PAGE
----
Islamophobic attacks should be classed as terror-related and not simply hate crimes, the chairman of Finsbury Park Mosque has said.
UK authorities must “be consistent” when it comes to how terror-style attacks, Mohammed Kozbar said, as he revealed he supported a change in the law that saw Islamophobic violence included.
Speaking at a local government conference in Birmingham, he said police and the media “always find excuses” for a terror-style crime to be recorded differently when an attacker is non-Muslim.
The mosque was the target of a terror attack last month when 47-year-old Darren Osborne drove a van into a crowd of Muslims as they left midnight prayer, killing one and injuring several others.
Kozbar revealed he had to “work hard” for the incident to be deemed a terror attack and ministers initially refused to call a national minute’s silence in respect to the event, as they had done in the wake of the Manchester and London Bridge attacks.
When asked from a member of the audience if the failure to categorise Islamophobic attacks as terror could fuel radicalisation and if it was “time for the Government to introduce legislation to categorise Islamophobia as more than just a hate crime”, Kozbar said: “Yes, I agree with you.
“We were hearing at that time [of the Finsbury Park Mosque attack] that we were talking about a mental health issue with the attacker and [it was] just shifting the whole thing to a mental health problem rather than it is a terrorist attack.
“We had to work hard and the council had to work hard with the police to make sure that the word terrorism was there.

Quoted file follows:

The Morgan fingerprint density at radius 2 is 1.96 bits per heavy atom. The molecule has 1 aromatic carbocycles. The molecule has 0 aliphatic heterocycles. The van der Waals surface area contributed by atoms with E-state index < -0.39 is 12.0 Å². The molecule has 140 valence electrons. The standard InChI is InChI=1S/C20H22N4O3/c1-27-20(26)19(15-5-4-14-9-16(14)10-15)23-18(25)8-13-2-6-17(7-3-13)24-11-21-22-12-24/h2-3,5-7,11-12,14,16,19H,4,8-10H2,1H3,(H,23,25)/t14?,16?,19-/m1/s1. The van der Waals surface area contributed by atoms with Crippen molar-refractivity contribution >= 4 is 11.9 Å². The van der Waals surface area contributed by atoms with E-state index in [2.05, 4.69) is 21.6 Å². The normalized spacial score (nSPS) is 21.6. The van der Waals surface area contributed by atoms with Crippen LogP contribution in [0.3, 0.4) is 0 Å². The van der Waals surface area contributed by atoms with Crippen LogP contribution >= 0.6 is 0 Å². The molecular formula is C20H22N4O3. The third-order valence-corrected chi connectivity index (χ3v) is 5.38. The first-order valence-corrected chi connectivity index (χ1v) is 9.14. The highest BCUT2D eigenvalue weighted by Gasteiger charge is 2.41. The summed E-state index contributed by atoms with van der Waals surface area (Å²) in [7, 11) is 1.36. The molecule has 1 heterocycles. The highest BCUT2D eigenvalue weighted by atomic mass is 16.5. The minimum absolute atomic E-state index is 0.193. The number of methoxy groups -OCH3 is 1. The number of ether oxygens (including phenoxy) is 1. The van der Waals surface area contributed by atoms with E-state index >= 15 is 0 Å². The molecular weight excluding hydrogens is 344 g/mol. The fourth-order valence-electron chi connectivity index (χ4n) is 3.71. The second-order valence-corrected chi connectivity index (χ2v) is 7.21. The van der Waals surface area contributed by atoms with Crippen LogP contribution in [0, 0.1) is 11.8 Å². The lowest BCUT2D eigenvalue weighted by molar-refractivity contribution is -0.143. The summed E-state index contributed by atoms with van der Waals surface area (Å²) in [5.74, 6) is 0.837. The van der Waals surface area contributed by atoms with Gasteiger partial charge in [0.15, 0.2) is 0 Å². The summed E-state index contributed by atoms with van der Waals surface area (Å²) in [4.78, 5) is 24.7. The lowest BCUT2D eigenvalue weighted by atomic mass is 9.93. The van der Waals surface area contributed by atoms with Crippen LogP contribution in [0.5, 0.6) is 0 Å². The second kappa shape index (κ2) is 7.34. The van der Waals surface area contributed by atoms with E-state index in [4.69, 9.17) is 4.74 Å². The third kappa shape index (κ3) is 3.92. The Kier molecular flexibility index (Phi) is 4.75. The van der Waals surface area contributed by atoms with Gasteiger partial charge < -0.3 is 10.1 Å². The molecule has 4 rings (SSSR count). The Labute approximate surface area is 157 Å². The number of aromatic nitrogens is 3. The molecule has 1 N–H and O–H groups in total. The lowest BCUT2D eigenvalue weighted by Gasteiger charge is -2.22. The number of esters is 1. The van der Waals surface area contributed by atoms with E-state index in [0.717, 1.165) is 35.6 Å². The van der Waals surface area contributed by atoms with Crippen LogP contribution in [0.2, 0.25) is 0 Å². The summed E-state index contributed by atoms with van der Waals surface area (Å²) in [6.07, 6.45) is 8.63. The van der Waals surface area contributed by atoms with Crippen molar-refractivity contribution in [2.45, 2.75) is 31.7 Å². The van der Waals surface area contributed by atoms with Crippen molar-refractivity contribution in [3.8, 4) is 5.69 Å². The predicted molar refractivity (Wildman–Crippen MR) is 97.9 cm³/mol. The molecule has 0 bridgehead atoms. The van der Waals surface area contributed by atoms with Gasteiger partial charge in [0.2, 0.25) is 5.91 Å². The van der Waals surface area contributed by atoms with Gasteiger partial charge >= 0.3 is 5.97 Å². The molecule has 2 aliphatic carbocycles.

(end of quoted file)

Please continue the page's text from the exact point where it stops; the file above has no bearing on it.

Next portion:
“I think there is a feeling in the Muslim community when the attacker is non-Muslim attacking the Muslim community we always find excuse, we say ‘lone attacker’ or ‘mental health problems’ or whatever, ‘he’s bankrupt’, ‘he’s got issues with his family’. We start putting excuses to him.
“With the other attacks, it is terrorism and nobody argues with that. It is terrorism.
“We don’t give any excuse to these people who do what they did in Manchester or at Southwark or elsewhere but, on the other hand, we have to be consistent on that and deal with all these issues on the same level.”
It comes as police record a spike in Islamophobic attacks, with the Met reporting a 40% rise in the weeks following the London Bridge attack.
Kozbar added that Government ministers resisted holding a national one-minute silence after the Finsbury incident.
He said: “The Government didn’t want to do it and we had to put a lot of pressure on when the minister Sarah Newton came to the mosque.
“We asked why there wasn’t a one-minute silence nationally for the attack as had happened with Manchester and Southwark and elsewhere.
“So, after that they agreed to do it. Sometimes, as a Muslim community and a community in general, we have to engage in a positive way.”
Kozbar also said that he had lodged a complaint with the BBC when the mosque attack did not become a topic on Question Time the same week.
He also voiced that the mosque was repeatedly linked with the radical Muslim cleric Abu Hamza, who preached hatred there 12 years ago, by the media, as it was now a changed place.
He said: “I have to admit it was a controversial mosque at that time, in 2005, when we used to see police presence all the time and media outside the mosque and many times far-right extremists down to protest.
“In 2005, when the community, given the chance and the opportunity, to get involved and engage in a positive way, they made a difference.
“They changed this place from a hostile to a cohesive place.”